from Tahlequah, together with the medical department, also the commissary and quartermaster. Captain Winfrey has not yet come in with his company broil at Fort Smith, but it is to be hoped that such is not the case, and that his command will soon arrive, with their captain at their head, all right. Captain Minhart has not yet returned from his scout, and the rumored fight with the Pins still lacks confirmation. Our camp has been a lively and an excited place all day from constant arrivals, and now that very company is in part represented it gives cheer and additional life to all. Orders were read on dress parade this evening for foot drill for both officers and soldiers to-morrow from 7.30 to 9 a. m. and for mounted drill from 3.30 to 5 p. m. Camp guard is regularly set, punishment for misdemeanor is rigidly enforced, and the officers are using all means in their power to make this the first and best regiment in the service. Details were made to-day to proceed to Fort Smith to procure ordnance and ordnance stores, consisting of guns, cartridge boxes, and belts, caps, powder, &c., and if they return, as we are led to believe they will, with the requisitions filled, our regiment will not have an unarmed man in it. I am using every effort in my power to place my men on a war footing complete, and I now think I have my arrangements made to accomplish that end. No events of importance to chronicle. Weather still pleasantly warm and the health of the men good.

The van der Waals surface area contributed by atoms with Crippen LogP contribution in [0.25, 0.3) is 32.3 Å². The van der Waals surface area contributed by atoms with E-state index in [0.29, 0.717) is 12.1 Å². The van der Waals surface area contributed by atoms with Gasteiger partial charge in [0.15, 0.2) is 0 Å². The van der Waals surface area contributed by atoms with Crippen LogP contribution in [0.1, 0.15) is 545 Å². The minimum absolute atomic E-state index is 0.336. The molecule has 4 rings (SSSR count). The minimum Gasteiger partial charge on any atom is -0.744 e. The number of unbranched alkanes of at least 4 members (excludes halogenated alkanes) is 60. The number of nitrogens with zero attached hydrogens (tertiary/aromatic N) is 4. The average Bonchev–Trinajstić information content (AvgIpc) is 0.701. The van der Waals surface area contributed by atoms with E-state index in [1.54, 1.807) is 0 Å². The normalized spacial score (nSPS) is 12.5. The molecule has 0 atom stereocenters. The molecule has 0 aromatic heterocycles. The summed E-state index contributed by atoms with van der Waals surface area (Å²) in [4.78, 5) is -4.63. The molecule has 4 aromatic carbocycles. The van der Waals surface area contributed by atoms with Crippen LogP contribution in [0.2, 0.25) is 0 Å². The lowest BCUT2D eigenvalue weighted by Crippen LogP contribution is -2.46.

Wednesday, September 24.-The morning opened threatening rain, but toward noon it cleared off pleasantly. After early breakfast the hospital supplies, under charge of dr. Fields, left, with the convalescent Texas troops as guards, together with Captains I. G. Vore, Forrester, and our visiting friends of the day before. We heard from them 6 miles from here; getting along finely. Our men were busy in camp at various trades until 3 o'clock, when the men assembled on the parade ground for mounted drill and a grand review of the whole regiment. Our parade ground is an old field of about 40 acres, beautifully level, and carpeted with a turf of green grass. On the upper quarter and about midway of the field the Stars and Bars were flung to the breeze. On the right stood the colonel commanding and his staff. At the order, "Prepare for review," the field and staff offices took their proper position in the line, and the maneuver of the troops was creditable to both officers and men; it was a sight that would have done an old line good to witness. It brought back to the minds of the veterans times of actual service with the enemy, and it has given the men a stronger desire to meet and measure strength and valor with the enemy, and I am confident that when that time arrives the regiment will make its mark and receive the merited encomiums of their commanding officers. Captain Minhart arrived to-day at noon; found no enemy, and reports all below as quiet, and no cause for alarm; but the citizens of Tahlequah are uneasy at our command leaving their country, seeming to have but little confidence in the provost guards. Captain Stone came in this evening, having extended his scout as far as Joe Vann's near Grand Saline. Reports no enemy in sight, nor any that he could hear of from the people that he found at home. Mr. Vann says that captain Springton, of Delaware district, has left and gone over to the Federals. Captain Stone also says it is not possible to organize a provost guard company there for lack of material, most of the inhabitants having deserted the country. Of the people he found at home he reports them to be very friendly and well disposed; but it being impossible to procure guides and interpreters, the communication with the natives is limited